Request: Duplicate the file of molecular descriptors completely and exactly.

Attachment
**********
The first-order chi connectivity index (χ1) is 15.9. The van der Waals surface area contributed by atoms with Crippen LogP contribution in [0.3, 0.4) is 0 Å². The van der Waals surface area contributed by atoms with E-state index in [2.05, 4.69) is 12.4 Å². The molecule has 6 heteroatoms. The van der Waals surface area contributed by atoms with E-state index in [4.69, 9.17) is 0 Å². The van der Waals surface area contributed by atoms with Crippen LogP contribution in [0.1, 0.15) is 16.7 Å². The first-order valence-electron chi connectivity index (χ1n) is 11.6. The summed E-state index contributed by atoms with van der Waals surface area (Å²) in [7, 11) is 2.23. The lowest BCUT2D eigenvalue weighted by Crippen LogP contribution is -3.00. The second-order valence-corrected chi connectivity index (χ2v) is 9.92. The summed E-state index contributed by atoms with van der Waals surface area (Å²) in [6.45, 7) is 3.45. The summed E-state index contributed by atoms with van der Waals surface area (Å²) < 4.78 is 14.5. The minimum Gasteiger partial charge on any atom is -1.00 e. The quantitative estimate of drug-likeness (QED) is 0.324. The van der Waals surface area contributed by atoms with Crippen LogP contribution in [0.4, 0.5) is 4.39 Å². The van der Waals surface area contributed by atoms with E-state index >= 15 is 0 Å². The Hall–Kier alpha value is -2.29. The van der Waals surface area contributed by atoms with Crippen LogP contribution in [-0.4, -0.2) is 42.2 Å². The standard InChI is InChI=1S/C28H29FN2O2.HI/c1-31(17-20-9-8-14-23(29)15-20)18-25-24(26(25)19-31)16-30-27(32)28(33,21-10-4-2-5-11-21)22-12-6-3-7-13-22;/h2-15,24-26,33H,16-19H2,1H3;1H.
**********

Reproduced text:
The first-order chi connectivity index (χ1) is 15.9. The van der Waals surface area contributed by atoms with Crippen LogP contribution in [0.3, 0.4) is 0 Å². The van der Waals surface area contributed by atoms with E-state index in [2.05, 4.69) is 12.4 Å². The molecule has 6 heteroatoms. The van der Waals surface area contributed by atoms with E-state index in [4.69, 9.17) is 0 Å². The van der Waals surface area contributed by atoms with Crippen LogP contribution in [0.1, 0.15) is 16.7 Å². The first-order valence-electron chi connectivity index (χ1n) is 11.6. The summed E-state index contributed by atoms with van der Waals surface area (Å²) in [7, 11) is 2.23. The lowest BCUT2D eigenvalue weighted by Crippen LogP contribution is -3.00. The second-order valence-corrected chi connectivity index (χ2v) is 9.92. The summed E-state index contributed by atoms with van der Waals surface area (Å²) in [6.45, 7) is 3.45. The summed E-state index contributed by atoms with van der Waals surface area (Å²) < 4.78 is 14.5. The minimum Gasteiger partial charge on any atom is -1.00 e. The quantitative estimate of drug-likeness (QED) is 0.324. The van der Waals surface area contributed by atoms with Crippen LogP contribution in [0.4, 0.5) is 4.39 Å². The van der Waals surface area contributed by atoms with E-state index >= 15 is 0 Å². The Hall–Kier alpha value is -2.29. The van der Waals surface area contributed by atoms with Crippen LogP contribution in [-0.4, -0.2) is 42.2 Å². The standard InChI is InChI=1S/C28H29FN2O2.HI/c1-31(17-20-9-8-14-23(29)15-20)18-25-24(26(25)19-31)16-30-27(32)28(33,21-10-4-2-5-11-21)22-12-6-3-7-13-22;/h2-15,24-26,33H,16-19H2,1H3;1H.